The Valley View Vaulters is the largest vaulting club in the nation and the only one with a combination of disabled and non-disabled vaulters competing together, co-founder Virginia Hawthorne said.
"We started in 1980 with seven vaulters," Hawthorne
said."One-third were handicapped, and we had no horses.Now we have eight excellent horses."
The sport of vaulting combines the skills of gymnastics with horseback riding.The Valley View Vaulters help people with disabilities challenge themselves mentally and physically by competing on the backs of horses, Hawthorne
"My husband, Rick, only has one arm.He
left arm to cancer when he
was 10," Hawthorne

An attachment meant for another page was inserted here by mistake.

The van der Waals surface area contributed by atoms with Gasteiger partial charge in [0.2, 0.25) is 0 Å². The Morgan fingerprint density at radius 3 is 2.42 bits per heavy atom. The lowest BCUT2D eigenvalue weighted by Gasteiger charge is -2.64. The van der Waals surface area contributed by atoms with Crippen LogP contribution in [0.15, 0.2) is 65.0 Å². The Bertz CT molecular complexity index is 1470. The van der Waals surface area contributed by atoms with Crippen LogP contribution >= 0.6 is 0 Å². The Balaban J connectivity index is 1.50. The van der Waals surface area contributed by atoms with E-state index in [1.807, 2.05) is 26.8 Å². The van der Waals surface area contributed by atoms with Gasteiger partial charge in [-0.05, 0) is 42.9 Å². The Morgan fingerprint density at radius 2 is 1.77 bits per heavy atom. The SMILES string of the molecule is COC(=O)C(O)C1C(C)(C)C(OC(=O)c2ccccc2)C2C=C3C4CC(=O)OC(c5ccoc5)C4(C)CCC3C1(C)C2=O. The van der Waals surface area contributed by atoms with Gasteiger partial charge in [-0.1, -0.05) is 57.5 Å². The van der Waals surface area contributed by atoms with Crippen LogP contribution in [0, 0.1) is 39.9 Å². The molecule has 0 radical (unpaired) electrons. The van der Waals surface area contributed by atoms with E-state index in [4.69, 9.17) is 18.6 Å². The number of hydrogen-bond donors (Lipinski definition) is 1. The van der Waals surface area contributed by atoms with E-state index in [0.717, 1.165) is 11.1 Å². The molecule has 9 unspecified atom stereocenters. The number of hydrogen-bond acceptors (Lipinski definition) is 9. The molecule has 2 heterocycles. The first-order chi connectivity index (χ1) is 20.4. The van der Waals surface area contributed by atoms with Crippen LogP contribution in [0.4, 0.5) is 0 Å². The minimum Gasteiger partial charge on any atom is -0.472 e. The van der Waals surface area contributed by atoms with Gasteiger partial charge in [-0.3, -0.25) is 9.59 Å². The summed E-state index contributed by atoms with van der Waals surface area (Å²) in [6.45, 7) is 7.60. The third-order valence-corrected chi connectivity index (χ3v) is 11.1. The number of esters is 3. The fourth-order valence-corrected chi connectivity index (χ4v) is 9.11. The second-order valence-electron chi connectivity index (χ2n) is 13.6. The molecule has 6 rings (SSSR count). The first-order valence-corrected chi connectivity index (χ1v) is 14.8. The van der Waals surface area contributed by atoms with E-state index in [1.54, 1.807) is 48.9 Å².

said, "Its hard for someone to say they can't do this because he
can do it.He's
After a three-year hiatus, the fundraiser is returning this year with an enticing assortment of entertainment, Hawthorne
expects the border collies with Frisbees to be a big hit.She
also mentioned face painting and baked goods as crowd favorites.
Throughout the day there also will be a silent auction, drill teams on horses, and an appearance by McGruff, the crime dog.Morgan St. James, author of a book about the Valley View Vaulters
, also will be on hand, Hawthorne
said.St. James' book, "Miracles Happen on Horseback," chronicles Rick and Virginia Hawthorne's work in the Valley View Vaulters.